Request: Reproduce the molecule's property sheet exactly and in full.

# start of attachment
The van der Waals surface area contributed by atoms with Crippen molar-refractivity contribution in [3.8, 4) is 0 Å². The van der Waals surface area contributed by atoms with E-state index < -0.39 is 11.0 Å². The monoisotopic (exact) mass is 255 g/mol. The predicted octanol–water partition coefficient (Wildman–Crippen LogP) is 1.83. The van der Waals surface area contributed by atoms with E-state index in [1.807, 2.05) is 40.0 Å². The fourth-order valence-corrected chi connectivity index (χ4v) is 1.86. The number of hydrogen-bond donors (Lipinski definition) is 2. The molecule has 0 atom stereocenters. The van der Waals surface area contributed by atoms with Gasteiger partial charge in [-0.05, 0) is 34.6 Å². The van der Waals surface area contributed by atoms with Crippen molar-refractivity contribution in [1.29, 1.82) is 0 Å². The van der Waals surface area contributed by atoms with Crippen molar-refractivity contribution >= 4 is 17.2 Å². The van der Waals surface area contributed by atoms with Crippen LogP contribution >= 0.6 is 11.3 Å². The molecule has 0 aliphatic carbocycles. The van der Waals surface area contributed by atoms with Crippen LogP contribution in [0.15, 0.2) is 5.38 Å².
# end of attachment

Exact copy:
The van der Waals surface area contributed by atoms with Crippen molar-refractivity contribution in [3.8, 4) is 0 Å². The van der Waals surface area contributed by atoms with E-state index < -0.39 is 11.0 Å². The monoisotopic (exact) mass is 255 g/mol. The predicted octanol–water partition coefficient (Wildman–Crippen LogP) is 1.83. The van der Waals surface area contributed by atoms with E-state index in [1.807, 2.05) is 40.0 Å². The fourth-order valence-corrected chi connectivity index (χ4v) is 1.86. The number of hydrogen-bond donors (Lipinski definition) is 2. The molecule has 0 atom stereocenters. The van der Waals surface area contributed by atoms with Gasteiger partial charge in [-0.05, 0) is 34.6 Å². The van der Waals surface area contributed by atoms with Crippen molar-refractivity contribution in [1.29, 1.82) is 0 Å². The van der Waals surface area contributed by atoms with Crippen molar-refractivity contribution >= 4 is 17.2 Å². The van der Waals surface area contributed by atoms with Crippen LogP contribution >= 0.6 is 11.3 Å². The molecule has 0 aliphatic carbocycles. The van der Waals surface area contributed by atoms with Crippen LogP contribution in [0.15, 0.2) is 5.38 Å².